I never thought I would be writing this post, especially after recent events that left me feeling as though I didn’t have much time left. As I mentioned in previous blogs, one of the pacemaker leads wasn’t functioning at full capacity and when the lead was tweaked to increase its voltage it caused a problem because the pacemaker picked up the wrong electrical emissions from each heartbeat and applied the wrong pacing therapy. That wasn’t anybody’s fault; the technicians did say there was a possibility that altering the lead could have that unwanted effect. After that was done I gradually felt worse and kidney function also suffered. I had to take extra of the diuretics just to keep stable with fluid retention. Kidney function GFR dropped from 31% to 25%.
After the lead was altered again, I noticed an immediate improvement. I was stronger, had more energy, and could manage on less of the diuretic. The consultant referred me to have a new echocardiogram because the last one I had was in January 2017 when I was diagnosed – I had a quick echocardiogram in May 2017, when the cardiologist treating me then said my heart was ‘struggling’ and he implanted the pacemaker three weeks later. I had no report for that echocardiogram so I don’t know what it showed. I assumed I wasn’t told because they didn’t want to scare me.
Imagine my surprise when I had the results of the latest echocardiogram! It’s in the photo – EF has increased from 10% at the time of diagnosis to 46-55% now. It took my breath away. I’d read so many stories of people improving from low EF factors and I thought it wouldn’t happen to me. I really didn’t think I would be joining the success stories. Obviously I still have heart failure, but it’s now classed as mild and the outlook has suddenly lifted from one of gloom to one of hope that I’ll live a bit longer than I thought. Others have quoted years, some as long as 8-15 years after initial diagnosis.
So how come it went up so quickly? The answer is it probably didn’t. I think the pacemaker has had the strongest effect, since I have hardly any palpitations now after having many of them each day for some years. I was always told that the Left Bundle Branch Block, a fault with the nerve signals going to the heart, was insignificant. I had many 24-hour monitor tests and at one time was even told I was making a fuss over nothing when I said the palpitations were increasing from the initial one per week to one per day, to more than one per day, to several per day. That happened over a three year time period and I think my heart was getting worse the whole time. I recall one hospital doctor telling me ‘I’m sorry to say this, but there is something wrong with your heart and we don’t know what it is.’ Maybe people should pay more attention to LBBB because when it’s increasing like that I don’t think it’s so benign.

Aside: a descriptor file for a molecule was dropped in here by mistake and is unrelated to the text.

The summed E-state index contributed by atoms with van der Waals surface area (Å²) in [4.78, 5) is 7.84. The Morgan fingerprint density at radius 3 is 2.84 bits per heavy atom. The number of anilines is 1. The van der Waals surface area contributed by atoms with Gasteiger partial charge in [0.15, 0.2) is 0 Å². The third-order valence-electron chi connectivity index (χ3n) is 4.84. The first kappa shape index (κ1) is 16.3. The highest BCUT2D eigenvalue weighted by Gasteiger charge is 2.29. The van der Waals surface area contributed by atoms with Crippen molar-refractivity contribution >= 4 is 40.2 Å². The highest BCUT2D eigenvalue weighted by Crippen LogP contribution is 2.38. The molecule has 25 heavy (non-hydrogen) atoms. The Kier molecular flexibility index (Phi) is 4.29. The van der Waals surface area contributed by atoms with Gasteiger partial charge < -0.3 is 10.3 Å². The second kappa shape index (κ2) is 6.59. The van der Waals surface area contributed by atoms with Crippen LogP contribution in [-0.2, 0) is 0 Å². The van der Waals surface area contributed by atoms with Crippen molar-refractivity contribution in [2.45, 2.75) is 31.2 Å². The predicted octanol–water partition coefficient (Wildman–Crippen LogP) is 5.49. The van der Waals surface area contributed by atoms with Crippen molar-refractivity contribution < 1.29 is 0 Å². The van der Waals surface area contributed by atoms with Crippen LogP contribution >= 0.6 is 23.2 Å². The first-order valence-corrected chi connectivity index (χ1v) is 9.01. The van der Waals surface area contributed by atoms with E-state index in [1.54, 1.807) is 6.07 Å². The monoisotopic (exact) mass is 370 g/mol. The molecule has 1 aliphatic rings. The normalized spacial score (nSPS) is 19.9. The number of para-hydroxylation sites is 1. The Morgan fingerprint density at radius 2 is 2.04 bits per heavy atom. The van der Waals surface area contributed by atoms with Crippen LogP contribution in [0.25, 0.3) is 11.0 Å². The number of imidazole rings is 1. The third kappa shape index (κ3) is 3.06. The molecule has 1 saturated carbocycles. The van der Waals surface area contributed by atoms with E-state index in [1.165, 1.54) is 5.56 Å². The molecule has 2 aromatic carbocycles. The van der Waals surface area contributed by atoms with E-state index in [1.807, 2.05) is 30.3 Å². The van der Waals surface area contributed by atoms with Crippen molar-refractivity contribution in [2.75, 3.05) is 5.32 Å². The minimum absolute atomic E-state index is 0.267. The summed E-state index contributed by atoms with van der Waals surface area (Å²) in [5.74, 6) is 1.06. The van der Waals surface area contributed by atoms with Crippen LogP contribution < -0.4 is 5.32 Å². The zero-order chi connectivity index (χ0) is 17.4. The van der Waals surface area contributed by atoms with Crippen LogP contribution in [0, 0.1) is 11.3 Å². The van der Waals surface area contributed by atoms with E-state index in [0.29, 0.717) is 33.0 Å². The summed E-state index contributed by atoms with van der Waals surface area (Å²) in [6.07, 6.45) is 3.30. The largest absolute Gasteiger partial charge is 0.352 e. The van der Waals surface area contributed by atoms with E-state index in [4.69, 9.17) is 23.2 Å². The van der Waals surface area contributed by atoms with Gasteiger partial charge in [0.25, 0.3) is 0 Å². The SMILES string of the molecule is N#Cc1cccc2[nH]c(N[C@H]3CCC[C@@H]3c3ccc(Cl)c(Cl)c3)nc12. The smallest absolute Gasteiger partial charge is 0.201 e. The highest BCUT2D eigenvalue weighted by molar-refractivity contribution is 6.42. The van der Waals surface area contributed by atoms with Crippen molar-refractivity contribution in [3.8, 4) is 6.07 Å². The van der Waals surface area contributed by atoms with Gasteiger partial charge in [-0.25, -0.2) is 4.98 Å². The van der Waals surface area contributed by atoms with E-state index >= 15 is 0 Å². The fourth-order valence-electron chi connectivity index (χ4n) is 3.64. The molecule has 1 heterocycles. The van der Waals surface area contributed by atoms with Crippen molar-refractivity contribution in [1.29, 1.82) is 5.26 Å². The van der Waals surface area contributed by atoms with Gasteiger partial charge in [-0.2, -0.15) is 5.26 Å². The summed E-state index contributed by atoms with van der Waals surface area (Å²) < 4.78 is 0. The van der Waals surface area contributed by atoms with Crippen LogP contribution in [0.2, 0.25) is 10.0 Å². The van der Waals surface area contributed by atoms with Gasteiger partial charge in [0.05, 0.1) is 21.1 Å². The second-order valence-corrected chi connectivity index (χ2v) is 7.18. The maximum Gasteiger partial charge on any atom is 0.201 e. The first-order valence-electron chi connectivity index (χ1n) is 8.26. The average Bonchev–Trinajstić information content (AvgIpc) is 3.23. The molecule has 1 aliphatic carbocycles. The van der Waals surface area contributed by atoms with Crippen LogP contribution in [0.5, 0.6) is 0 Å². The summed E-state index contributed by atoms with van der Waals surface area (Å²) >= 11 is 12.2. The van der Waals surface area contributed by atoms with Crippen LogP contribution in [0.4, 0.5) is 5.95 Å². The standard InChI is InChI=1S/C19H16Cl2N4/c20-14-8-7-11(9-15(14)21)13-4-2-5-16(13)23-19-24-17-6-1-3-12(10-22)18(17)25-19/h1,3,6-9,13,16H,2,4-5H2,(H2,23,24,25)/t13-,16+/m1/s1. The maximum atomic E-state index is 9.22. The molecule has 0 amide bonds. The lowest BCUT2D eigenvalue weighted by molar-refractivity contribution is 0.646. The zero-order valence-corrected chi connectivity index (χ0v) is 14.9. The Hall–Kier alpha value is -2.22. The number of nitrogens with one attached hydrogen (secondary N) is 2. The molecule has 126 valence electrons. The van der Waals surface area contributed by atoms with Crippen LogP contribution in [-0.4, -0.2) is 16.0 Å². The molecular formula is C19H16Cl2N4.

All the tests I had prior to 2017 concentrated on the electrical signals and the performance of the coronary arteries, and when all the tests showed nothing wrong, I was discharged from the cardiology outpatient department. For three years from 2013-2016 I gradually got worse, having insufficient energy to do normal tasks, increasing breathlessness on walking or doing anything, and yet I was still told there was nothing wrong because nothing showed up on the ECGs. When my lower legs began to swell I was told it was minimal and nothing to worry about, probably due to age. When I developed severe breathlessness after a bout of flu in 2016, it was put down to asthma and cat allergy, and as it turned out I had neither. Even when I called an ambulance because I couldn’t breathe unless I was upright, it was still treated as non-urgent and an asthma attack because nothing showed up on the ECG. So it was a great shock to go to hospital and be told five hours later that I had severe heart failure.
It’s now another shock, but a thrilling one, to be told my EF is at the rate of near normal and my heart is ‘looking good.’ So I think the improvement was going on all the time but because of the low functioning of one lead and the subsequent side effect cause by the first alteration, I didn’t feel as though I was getting anywhere. The pacemaker, the drugs and the wonderful heart team nurses looking after me in both Shrewsbury and Weston-super-Mare, have helped to make me feel as though there is a better future than I thought. So for anybody in a similar position as I was when first diagnosed, I would say don’t give up hope because modern medical technology has improved vastly and more can be done for heart failure patients now than the internet would have you believe. It can’t be cured, as in returning to a normal heart in every way, but it can be improved and my story, and that of many others, shows this.
I’ll continue with the blog posts because there are still changes going on in the way heart failure patients are treated, and my personal story isn’t over yet.